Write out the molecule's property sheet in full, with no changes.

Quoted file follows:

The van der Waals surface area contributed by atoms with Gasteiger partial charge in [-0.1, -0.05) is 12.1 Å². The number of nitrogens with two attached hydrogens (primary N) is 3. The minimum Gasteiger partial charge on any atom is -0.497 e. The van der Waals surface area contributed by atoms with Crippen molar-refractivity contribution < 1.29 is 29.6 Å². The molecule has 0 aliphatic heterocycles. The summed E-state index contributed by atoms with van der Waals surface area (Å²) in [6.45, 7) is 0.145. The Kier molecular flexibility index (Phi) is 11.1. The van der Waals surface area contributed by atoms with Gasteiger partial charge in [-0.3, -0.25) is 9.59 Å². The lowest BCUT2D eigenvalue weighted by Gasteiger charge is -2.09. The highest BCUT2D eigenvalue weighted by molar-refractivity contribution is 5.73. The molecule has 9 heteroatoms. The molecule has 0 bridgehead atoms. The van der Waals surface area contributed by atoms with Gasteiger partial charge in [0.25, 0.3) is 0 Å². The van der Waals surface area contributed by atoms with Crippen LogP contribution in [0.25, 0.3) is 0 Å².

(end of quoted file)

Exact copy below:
The van der Waals surface area contributed by atoms with Gasteiger partial charge in [-0.1, -0.05) is 12.1 Å². The number of nitrogens with two attached hydrogens (primary N) is 3. The minimum Gasteiger partial charge on any atom is -0.497 e. The van der Waals surface area contributed by atoms with Crippen molar-refractivity contribution < 1.29 is 29.6 Å². The molecule has 0 aliphatic heterocycles. The summed E-state index contributed by atoms with van der Waals surface area (Å²) in [6.45, 7) is 0.145. The Kier molecular flexibility index (Phi) is 11.1. The van der Waals surface area contributed by atoms with Gasteiger partial charge in [-0.3, -0.25) is 9.59 Å². The lowest BCUT2D eigenvalue weighted by Gasteiger charge is -2.09. The highest BCUT2D eigenvalue weighted by molar-refractivity contribution is 5.73. The molecule has 9 heteroatoms. The molecule has 0 bridgehead atoms. The van der Waals surface area contributed by atoms with Gasteiger partial charge in [0.25, 0.3) is 0 Å². The van der Waals surface area contributed by atoms with Crippen LogP contribution in [0.25, 0.3) is 0 Å².